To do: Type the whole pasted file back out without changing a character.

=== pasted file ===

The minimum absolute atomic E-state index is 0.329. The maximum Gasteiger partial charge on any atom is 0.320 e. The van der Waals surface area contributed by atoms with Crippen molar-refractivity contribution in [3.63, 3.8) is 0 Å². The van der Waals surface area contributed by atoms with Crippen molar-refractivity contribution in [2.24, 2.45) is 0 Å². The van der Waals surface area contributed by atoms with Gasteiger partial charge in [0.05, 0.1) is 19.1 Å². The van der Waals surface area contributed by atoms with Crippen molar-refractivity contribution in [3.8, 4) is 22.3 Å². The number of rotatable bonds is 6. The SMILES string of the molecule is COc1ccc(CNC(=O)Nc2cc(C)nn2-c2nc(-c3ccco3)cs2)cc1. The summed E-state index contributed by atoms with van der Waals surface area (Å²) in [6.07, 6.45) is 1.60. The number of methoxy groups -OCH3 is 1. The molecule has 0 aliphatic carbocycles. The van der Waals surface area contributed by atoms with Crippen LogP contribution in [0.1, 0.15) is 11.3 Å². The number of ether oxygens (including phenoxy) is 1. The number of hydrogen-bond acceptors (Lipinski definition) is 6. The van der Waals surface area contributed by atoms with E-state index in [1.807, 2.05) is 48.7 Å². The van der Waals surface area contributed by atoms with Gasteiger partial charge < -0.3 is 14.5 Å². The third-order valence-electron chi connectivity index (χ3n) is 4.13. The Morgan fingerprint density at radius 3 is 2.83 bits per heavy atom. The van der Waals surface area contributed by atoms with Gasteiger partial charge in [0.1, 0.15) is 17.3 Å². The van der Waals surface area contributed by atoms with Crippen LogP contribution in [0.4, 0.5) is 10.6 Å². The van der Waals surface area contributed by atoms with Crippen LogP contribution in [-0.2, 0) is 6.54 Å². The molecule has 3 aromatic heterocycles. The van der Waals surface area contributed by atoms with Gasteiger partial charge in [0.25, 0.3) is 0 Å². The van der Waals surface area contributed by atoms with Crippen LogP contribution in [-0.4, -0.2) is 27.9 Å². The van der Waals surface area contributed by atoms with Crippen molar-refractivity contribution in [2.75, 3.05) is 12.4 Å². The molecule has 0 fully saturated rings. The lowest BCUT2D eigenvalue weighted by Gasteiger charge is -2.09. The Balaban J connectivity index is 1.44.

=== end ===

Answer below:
The minimum absolute atomic E-state index is 0.329. The maximum Gasteiger partial charge on any atom is 0.320 e. The van der Waals surface area contributed by atoms with Crippen molar-refractivity contribution in [3.63, 3.8) is 0 Å². The van der Waals surface area contributed by atoms with Crippen molar-refractivity contribution in [2.24, 2.45) is 0 Å². The van der Waals surface area contributed by atoms with Gasteiger partial charge in [0.05, 0.1) is 19.1 Å². The van der Waals surface area contributed by atoms with Crippen molar-refractivity contribution in [3.8, 4) is 22.3 Å². The number of rotatable bonds is 6. The SMILES string of the molecule is COc1ccc(CNC(=O)Nc2cc(C)nn2-c2nc(-c3ccco3)cs2)cc1. The summed E-state index contributed by atoms with van der Waals surface area (Å²) in [6.07, 6.45) is 1.60. The number of methoxy groups -OCH3 is 1. The molecule has 0 aliphatic carbocycles. The van der Waals surface area contributed by atoms with Crippen LogP contribution in [0.1, 0.15) is 11.3 Å². The number of ether oxygens (including phenoxy) is 1. The number of hydrogen-bond acceptors (Lipinski definition) is 6. The van der Waals surface area contributed by atoms with E-state index in [1.807, 2.05) is 48.7 Å². The van der Waals surface area contributed by atoms with Gasteiger partial charge < -0.3 is 14.5 Å². The third-order valence-electron chi connectivity index (χ3n) is 4.13. The Morgan fingerprint density at radius 3 is 2.83 bits per heavy atom. The van der Waals surface area contributed by atoms with Gasteiger partial charge in [0.1, 0.15) is 17.3 Å². The van der Waals surface area contributed by atoms with Crippen LogP contribution in [0.4, 0.5) is 10.6 Å². The van der Waals surface area contributed by atoms with Crippen LogP contribution in [-0.2, 0) is 6.54 Å². The molecule has 3 aromatic heterocycles. The van der Waals surface area contributed by atoms with Gasteiger partial charge in [0.25, 0.3) is 0 Å². The van der Waals surface area contributed by atoms with Crippen LogP contribution in [-0.4, -0.2) is 27.9 Å². The van der Waals surface area contributed by atoms with Crippen molar-refractivity contribution in [2.75, 3.05) is 12.4 Å². The molecule has 0 fully saturated rings. The lowest BCUT2D eigenvalue weighted by Gasteiger charge is -2.09. The Balaban J connectivity index is 1.44.